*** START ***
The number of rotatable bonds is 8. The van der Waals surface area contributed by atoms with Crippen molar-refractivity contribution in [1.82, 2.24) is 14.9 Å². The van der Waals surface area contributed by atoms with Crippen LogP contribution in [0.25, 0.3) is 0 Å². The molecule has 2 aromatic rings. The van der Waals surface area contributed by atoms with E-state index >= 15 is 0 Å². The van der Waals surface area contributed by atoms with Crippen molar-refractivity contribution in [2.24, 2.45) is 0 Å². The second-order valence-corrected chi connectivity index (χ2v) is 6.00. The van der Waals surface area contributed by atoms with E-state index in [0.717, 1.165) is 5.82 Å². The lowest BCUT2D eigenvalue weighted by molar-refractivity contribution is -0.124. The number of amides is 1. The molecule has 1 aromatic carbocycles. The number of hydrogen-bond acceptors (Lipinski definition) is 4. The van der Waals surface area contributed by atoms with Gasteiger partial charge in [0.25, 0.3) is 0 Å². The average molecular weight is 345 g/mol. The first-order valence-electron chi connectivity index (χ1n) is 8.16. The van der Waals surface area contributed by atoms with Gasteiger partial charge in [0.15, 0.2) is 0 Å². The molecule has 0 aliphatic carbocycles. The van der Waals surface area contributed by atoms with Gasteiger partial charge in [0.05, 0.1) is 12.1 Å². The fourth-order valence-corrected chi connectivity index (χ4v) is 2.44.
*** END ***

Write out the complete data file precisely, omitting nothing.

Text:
The number of rotatable bonds is 8. The van der Waals surface area contributed by atoms with Crippen molar-refractivity contribution in [1.82, 2.24) is 14.9 Å². The van der Waals surface area contributed by atoms with Crippen LogP contribution in [0.25, 0.3) is 0 Å². The molecule has 2 aromatic rings. The van der Waals surface area contributed by atoms with E-state index >= 15 is 0 Å². The van der Waals surface area contributed by atoms with Crippen molar-refractivity contribution in [2.24, 2.45) is 0 Å². The second-order valence-corrected chi connectivity index (χ2v) is 6.00. The van der Waals surface area contributed by atoms with E-state index in [0.717, 1.165) is 5.82 Å². The lowest BCUT2D eigenvalue weighted by molar-refractivity contribution is -0.124. The number of amides is 1. The molecule has 1 aromatic carbocycles. The number of hydrogen-bond acceptors (Lipinski definition) is 4. The van der Waals surface area contributed by atoms with Gasteiger partial charge in [0.25, 0.3) is 0 Å². The average molecular weight is 345 g/mol. The first-order valence-electron chi connectivity index (χ1n) is 8.16. The van der Waals surface area contributed by atoms with Gasteiger partial charge in [0.15, 0.2) is 0 Å². The molecule has 0 aliphatic carbocycles. The van der Waals surface area contributed by atoms with Gasteiger partial charge in [0.05, 0.1) is 12.1 Å². The fourth-order valence-corrected chi connectivity index (χ4v) is 2.44.